I have to accept as an adult the people who abused me were sick people, and it wasn’t my fault even as an adult. Power imbalances are still in a lot of places as an adult, and I certainly never learned as a child how to stop predators from hurting me.

You would think I would let myself off the hook for the severe abuse that happened to me as a child. Nope. I am always looking to make sense of it, wondering what I did to deserve such horrific things to happen to me.

It is especially hard to understand when I meet other adult woman around my age who haven’t suffered any abuse as a child or an adult. This knowledge does a number on my thinking, and my beliefs.

My “go to” belief about myself in trying to understand the abuse I have suffered is to believe there must have been something inherently bad about me when I was born.

My therapist often can help me pull out of that belief at least temporarily by asking me about my own children and whether they could have been born inherently bad. Knowing the innocence of a baby, I know it is not possible, except maybe in a Hollywood movie.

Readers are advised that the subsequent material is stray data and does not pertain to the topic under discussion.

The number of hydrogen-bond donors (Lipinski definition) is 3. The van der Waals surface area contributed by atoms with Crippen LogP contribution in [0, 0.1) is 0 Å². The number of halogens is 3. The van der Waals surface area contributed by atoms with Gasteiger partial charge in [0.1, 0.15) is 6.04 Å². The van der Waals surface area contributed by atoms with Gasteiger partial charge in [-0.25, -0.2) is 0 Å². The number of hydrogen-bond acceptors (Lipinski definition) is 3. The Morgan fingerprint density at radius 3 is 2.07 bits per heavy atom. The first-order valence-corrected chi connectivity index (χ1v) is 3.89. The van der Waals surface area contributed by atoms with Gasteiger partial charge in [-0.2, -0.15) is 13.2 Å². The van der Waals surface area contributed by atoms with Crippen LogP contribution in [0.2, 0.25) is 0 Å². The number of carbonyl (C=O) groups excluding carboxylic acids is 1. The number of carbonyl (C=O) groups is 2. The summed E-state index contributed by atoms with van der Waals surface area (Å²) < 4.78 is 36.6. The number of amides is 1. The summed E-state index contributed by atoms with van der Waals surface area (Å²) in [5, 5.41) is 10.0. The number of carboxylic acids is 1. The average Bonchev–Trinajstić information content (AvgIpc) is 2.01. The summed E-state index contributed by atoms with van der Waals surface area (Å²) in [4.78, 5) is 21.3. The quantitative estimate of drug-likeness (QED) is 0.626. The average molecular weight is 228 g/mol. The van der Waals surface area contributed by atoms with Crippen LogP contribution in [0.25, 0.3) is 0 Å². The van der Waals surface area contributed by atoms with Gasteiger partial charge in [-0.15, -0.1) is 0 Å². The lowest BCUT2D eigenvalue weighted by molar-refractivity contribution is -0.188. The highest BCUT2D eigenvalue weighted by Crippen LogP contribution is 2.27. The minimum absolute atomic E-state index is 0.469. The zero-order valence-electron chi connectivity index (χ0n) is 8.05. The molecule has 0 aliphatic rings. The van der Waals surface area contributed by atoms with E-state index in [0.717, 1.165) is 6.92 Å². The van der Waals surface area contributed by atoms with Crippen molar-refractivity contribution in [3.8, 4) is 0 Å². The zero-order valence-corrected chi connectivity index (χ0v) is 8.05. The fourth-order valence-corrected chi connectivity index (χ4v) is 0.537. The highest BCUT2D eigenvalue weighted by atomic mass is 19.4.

On a good day, I have to understand that I will probably never understand the cruelty and sickness of others, and this is probably a good thing.

Accepting that some people are just sick and twisted for their own reasons, and it isn’t going to be logical, is hard for me.

I know, on an especially good day, that both in adulthood and childhood, I did nothing to deserve the abuse from the many sick souls I encountered.

I know I am a good person. I am not perfect, but overall, I am a compassionate and loving person who carries around a lot of deep wounds underneath.

I have to stop trying to make sense of my life, and why so many people hurt me.

The logic will never explain the behavior of sadists, narcissists, and pedophiles.

I hope to one day be free of trying to take any ownership of “the why,” because no one deserves what happened to me.

No matter what.